When speaking to a group of 10th graders at a high school in St. Paul on career day, I typically ask the class what they want to do for a job or career. The answers will vary from a marine biologist, a professional athlete, an architect to a video game designer. Their vision is of something sexy and getting paid for what they like to do. What I rarely hear is, "I want a career in sales" or "I want to sell things." However, I can look around that room and know a healthy portion of those students will be selling for a living; they just don't know it yet.
Because the selling profession isn't most folks first choice for a profession, many will fall into a sales career after college and just survive rather than thrive. Some will become professional job switchers, while others maintainers of status quo, and experience moderate levels of performance. The 20 percent who become top performers usually find the career they chose really "got into them." What I mean is, they find tremendous purpose and value in the satisfaction of winning in a competitive sales environment, helping their customers solve problems and feeling the freedom of the road (not occupying a cubicle). Top line, they essentially enjoy new challenges every day that the selling profession provides.
Why is approximately 60 percent of a sales team (for any given company) considered moderate/average performers? Because selling is tough! It helps if you love what you do or find purpose in the job since you will need to be resilient in the face of the many challenges faced day to day. As an accountant (along with numerous other professions), one can hide in his cubicle and crunch numbers. As an average salesperson, he is probably experiencing significantly more rejection than customer commitments. He may also feel he is on a tread mill always starting over quarter to quarter and year to year (which after many years can wear on an individual).
What Does It Takes to Be a Top Performer In the Selling Profession?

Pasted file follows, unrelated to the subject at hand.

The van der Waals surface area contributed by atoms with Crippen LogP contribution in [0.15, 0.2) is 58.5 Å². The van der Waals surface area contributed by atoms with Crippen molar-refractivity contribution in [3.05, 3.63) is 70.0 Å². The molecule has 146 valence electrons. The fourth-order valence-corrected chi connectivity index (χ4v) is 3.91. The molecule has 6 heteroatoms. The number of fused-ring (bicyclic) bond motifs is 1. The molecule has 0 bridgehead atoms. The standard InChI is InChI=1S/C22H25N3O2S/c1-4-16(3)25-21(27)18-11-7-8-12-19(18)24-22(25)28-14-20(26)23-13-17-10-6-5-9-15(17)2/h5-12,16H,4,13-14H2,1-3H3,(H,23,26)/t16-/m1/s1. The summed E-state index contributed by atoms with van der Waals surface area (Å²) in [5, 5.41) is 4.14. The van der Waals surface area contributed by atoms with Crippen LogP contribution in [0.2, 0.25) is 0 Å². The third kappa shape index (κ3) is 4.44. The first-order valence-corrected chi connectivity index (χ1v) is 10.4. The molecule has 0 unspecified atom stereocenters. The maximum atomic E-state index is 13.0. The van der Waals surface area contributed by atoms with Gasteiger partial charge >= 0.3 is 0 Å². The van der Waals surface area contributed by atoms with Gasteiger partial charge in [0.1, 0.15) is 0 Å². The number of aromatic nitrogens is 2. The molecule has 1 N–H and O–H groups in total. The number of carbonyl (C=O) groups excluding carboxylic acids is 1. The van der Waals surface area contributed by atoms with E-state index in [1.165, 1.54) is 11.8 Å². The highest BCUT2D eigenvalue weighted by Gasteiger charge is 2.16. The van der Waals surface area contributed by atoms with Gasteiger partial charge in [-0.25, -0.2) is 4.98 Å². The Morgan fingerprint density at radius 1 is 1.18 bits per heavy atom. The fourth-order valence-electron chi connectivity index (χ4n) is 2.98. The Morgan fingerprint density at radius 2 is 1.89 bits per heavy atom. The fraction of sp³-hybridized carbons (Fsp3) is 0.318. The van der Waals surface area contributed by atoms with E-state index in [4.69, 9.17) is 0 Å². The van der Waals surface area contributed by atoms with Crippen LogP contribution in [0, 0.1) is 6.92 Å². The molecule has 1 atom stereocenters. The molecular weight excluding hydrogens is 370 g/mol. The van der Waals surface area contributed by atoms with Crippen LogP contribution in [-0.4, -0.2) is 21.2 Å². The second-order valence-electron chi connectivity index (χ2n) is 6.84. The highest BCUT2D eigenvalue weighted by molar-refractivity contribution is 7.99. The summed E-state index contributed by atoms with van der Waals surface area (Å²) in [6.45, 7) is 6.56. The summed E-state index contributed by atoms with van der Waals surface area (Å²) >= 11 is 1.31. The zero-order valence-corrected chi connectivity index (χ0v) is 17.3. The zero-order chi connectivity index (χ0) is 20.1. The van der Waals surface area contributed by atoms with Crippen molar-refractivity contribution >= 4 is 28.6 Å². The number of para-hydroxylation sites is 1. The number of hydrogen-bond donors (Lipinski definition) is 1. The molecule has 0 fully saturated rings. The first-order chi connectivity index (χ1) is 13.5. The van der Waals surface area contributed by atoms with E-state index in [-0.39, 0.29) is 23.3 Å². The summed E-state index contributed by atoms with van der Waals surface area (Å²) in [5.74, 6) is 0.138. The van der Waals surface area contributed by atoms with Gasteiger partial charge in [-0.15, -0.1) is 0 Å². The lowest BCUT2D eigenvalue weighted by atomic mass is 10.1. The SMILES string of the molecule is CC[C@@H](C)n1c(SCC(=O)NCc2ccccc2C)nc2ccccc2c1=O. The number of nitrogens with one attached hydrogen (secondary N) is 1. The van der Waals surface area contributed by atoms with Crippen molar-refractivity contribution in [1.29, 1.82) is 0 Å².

When we look at top performers, we consider four things: skills, purpose, motivation, and behavior. To achieve top performance, you need to ask yourself a few key questions.
Skills: Can you sell? In other words, do you have the skill? We often ask clients if they know highly skilled people who are not successful. Usually a high number of hands go up. We once worked with an individual who had an MBA from one of the top business schools in the country and had read every book on selling and account management. In fact, he could tell you what to do in every situation. Still, each quarter he was the worst performer on the team. Why? When we needed to find him, all we had to do was call his office because he was always in his office (instead of meeting with customers)! Skills do not guarantee success.
Purpose: Why do you sell? Deep down, what is your purpose? As we noted in the beginning, not everyone wants to go into sales. But if you find purpose in what you do, if you really love your job, you will be more successful at it. Remind yourself why you chose this profession and what you love about it.
Motivation: Will you sell? Do you have the desire and initiative required to succeed? One manager told us of his top performer, Aaron, who did not have a high skill set but was extremely motivated. In fact, if you walked into Aaron's office, you would find a picture of the new boat he planned to buy and the new truck that he would need to purchase to pull the boat. Aaron loved material things that money bought, and it drove his behavior. "He was consistently my top guy," the manager said. "However, because he was so motivated with a lower skill set, he was like a bull in a china shop. I was always cleaning up after him. Why? No one could stop him once he identified an opportunity, and he would see whoever he needed to get the deal done. I would rather have someone motivated rather than listen to excuses why someone didn't make his quota."
Behavior: How do you sell? Are your actions in alignment with your goals and objectives? I know a salesperson who routinely says, "Not so fast," even though the senior executive decision maker is ready to buy his service. "I want to make sure there is a good business fit," says Jack, the salesperson. "Let's schedule a time to review my recommendation, and in the meantime, let me talk to members of your team to learn more about your business. If I feel a good fit exists after that, we can do business." Keep in mind, the executive was ready to buy now! However, Jack's selling process is so disciplined; he knows that there are certain things he needs to do to be successful. Ironically, when it is time to meet with the executive again, Jack presents a larger, more encompassing solution based on his research. It is a better fit, and the executive ends ups signing a bigger contract than he would have originally. Most salespeople think this top performer is slowing the process down, although he is ensuring a high close ratio, while developing a network of people who will want to work with him in the future.
In conclusion, you may have fallen into the selling career but you owe it to yourself, your family and your company to ensure the career gets into you.